“In the American Southwest, I began a lifelong love affair with a pile of rock.” Edward Abbey
This week’s love affair is brought to you by the Rough Riders’ first hike of the season, Two Passes, in the Red Rock, Secret Mountain Wilderness. This is an approximately 8 mile hike with an elevation gain of 1334 feet.
For those of you unfamiliar with Rough Rider hikes, these hikes, offered every Saturday, are usually, but not always, difficult and challenging. The distance is most often in the 8-10 mile range. There are fewer stops, but are done if required by the group. Significant elevation changes are the rule, and often rock-scrambling and ledge-walking is a part of the hike. It is intended that these hikes be attractive to our more experienced and well-conditioned members.
There is one thing about hikes in this part of the wilderness – the adventure begins even before your feet touch the ground. The usual morning check-in occurred at Posse Grounds and then it was into the cars for the drive to the first part of the adventure. Turning onto SR152 we had a smooth quarter mile ride and then began the Chiropractor Special, a four mile bone jarring massage of a ride, picking your course through the rutted, canyonized track that eventually led us to the Dry Creek trailhead at the end of the road.
With all the kinks pummeled out, the stalwart band of Westerners queued up behind the hike leader, Mark Frank, and in front of the tailgater, Mike Holmes, for the foray into the Secret Mountain Wilderness. Almost immediately, the faint purple of the Western Spiderwort called out a welcome to the Dry Creek Trail.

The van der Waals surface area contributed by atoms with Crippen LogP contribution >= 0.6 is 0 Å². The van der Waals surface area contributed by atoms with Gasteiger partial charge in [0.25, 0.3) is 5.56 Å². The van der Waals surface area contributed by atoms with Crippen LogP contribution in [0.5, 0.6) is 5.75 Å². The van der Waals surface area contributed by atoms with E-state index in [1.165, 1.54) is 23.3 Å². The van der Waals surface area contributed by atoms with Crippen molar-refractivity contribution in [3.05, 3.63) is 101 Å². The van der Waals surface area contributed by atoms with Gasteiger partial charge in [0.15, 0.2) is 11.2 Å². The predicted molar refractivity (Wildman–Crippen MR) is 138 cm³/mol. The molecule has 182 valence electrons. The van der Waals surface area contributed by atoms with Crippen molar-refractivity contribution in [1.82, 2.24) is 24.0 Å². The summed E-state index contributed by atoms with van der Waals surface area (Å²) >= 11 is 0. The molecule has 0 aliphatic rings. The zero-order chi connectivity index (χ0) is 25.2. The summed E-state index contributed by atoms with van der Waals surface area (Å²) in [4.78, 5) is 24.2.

While views in this part of the wilderness are not jaw dropping spectacular, they do offer beautiful glimpses into Secret Canyon, as well as an encompassing embrace from the grayish-green Arizona cypress, alligator juniper, and Gambel oak woodland in the early part of the trail. Once past the Bear Sign cutoff, the canyon narrows jnto giant red rock buttes that bear hug both sides of the creek.
The trail gradually climbed with multiple stream crossings affording the Broadway personae of the group to express itself. Picture this if you can: everyone dancing up the trail singing a rousing chorus of the Coasters “Poison Ivy”:
…You’re gonna need an ocean of calamine lotion
You’ll be scratching like a hound
The minute you start to mess around…
Ok, so maybe there is a little wishful thinking involved here but at just about every stream crossing, Toxicodendron radicans was prolifically growing. That’s poison ivy to you unaffected folks. The trail was just rife with the plant and afforded some interesting juxtapositions in trying to avoid the sap.
The trail continued climbing to the first pass and then veered to the west and continued to the second pass and an outstanding view of the East Pocket area on the Mogollon Rim.
As the trek back to the cars began, one last excitement was in store for the group before the kink inducing drive back home. Our fearless leader proved his mettle by scaring up a sunning black tailed rattlesnake. The snake was initially stretched out enjoying the view and went immediately into a coiled stance as the rest of the group approached. Our new friend enjoyed rattling and made it known it wasn’t about to move. So with hearts beating a little faster, the snake was given a wide berth and we returned without further incident.
“I’ve learned that everyone wants to live on top of the mountain, but all the happiness and growth occurs while you’re climbing it.” — Unknown
Thanks again to the leader and tailgater, Mark and Mike, for this days touch of happiness and growth.
The Westerners always welcome new members. If you are interested in joining the club, log onto our website: www.sedonawesterners.org. You may also join by attending a monthly meeting, our next one will be on Thursday, October 10th 11AM at Red Rock State Park for the fall cookout.